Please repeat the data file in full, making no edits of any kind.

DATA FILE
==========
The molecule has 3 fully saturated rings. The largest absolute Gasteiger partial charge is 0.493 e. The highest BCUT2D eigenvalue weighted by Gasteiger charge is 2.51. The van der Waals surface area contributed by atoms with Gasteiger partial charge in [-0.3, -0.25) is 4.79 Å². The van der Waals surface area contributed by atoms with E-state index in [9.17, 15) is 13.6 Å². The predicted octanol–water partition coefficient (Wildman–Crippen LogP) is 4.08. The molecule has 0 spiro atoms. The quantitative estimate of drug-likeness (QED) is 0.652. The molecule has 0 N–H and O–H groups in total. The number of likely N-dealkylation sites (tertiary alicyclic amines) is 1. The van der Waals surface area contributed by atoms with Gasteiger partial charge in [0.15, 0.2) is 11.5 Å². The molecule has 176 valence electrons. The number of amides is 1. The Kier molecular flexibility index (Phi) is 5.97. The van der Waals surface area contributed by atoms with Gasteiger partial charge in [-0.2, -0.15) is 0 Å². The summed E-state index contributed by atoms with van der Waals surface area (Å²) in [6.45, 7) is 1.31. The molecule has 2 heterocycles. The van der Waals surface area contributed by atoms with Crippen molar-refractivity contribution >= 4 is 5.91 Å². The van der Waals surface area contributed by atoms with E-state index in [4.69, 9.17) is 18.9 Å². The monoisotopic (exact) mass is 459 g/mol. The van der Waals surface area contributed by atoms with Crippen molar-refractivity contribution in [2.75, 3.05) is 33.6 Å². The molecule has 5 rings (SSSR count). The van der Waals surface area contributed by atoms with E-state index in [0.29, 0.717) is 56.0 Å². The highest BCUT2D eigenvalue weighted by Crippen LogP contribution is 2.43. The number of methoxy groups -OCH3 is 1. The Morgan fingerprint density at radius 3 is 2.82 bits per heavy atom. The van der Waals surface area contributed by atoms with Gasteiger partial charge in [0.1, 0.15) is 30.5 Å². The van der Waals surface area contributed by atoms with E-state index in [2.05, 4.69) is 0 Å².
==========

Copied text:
The molecule has 3 fully saturated rings. The largest absolute Gasteiger partial charge is 0.493 e. The highest BCUT2D eigenvalue weighted by Gasteiger charge is 2.51. The van der Waals surface area contributed by atoms with Gasteiger partial charge in [-0.3, -0.25) is 4.79 Å². The van der Waals surface area contributed by atoms with E-state index in [9.17, 15) is 13.6 Å². The predicted octanol–water partition coefficient (Wildman–Crippen LogP) is 4.08. The molecule has 0 spiro atoms. The quantitative estimate of drug-likeness (QED) is 0.652. The molecule has 0 N–H and O–H groups in total. The number of likely N-dealkylation sites (tertiary alicyclic amines) is 1. The van der Waals surface area contributed by atoms with Gasteiger partial charge in [0.15, 0.2) is 11.5 Å². The molecule has 176 valence electrons. The number of amides is 1. The Kier molecular flexibility index (Phi) is 5.97. The van der Waals surface area contributed by atoms with Gasteiger partial charge in [-0.2, -0.15) is 0 Å². The summed E-state index contributed by atoms with van der Waals surface area (Å²) in [6.45, 7) is 1.31. The molecule has 2 heterocycles. The van der Waals surface area contributed by atoms with Crippen molar-refractivity contribution >= 4 is 5.91 Å². The van der Waals surface area contributed by atoms with E-state index in [4.69, 9.17) is 18.9 Å². The monoisotopic (exact) mass is 459 g/mol. The van der Waals surface area contributed by atoms with Crippen molar-refractivity contribution in [2.75, 3.05) is 33.6 Å². The molecule has 5 rings (SSSR count). The van der Waals surface area contributed by atoms with E-state index in [0.29, 0.717) is 56.0 Å². The highest BCUT2D eigenvalue weighted by Crippen LogP contribution is 2.43. The number of methoxy groups -OCH3 is 1. The Morgan fingerprint density at radius 3 is 2.82 bits per heavy atom. The van der Waals surface area contributed by atoms with Gasteiger partial charge in [0.1, 0.15) is 30.5 Å². The van der Waals surface area contributed by atoms with E-state index in [2.05, 4.69) is 0 Å².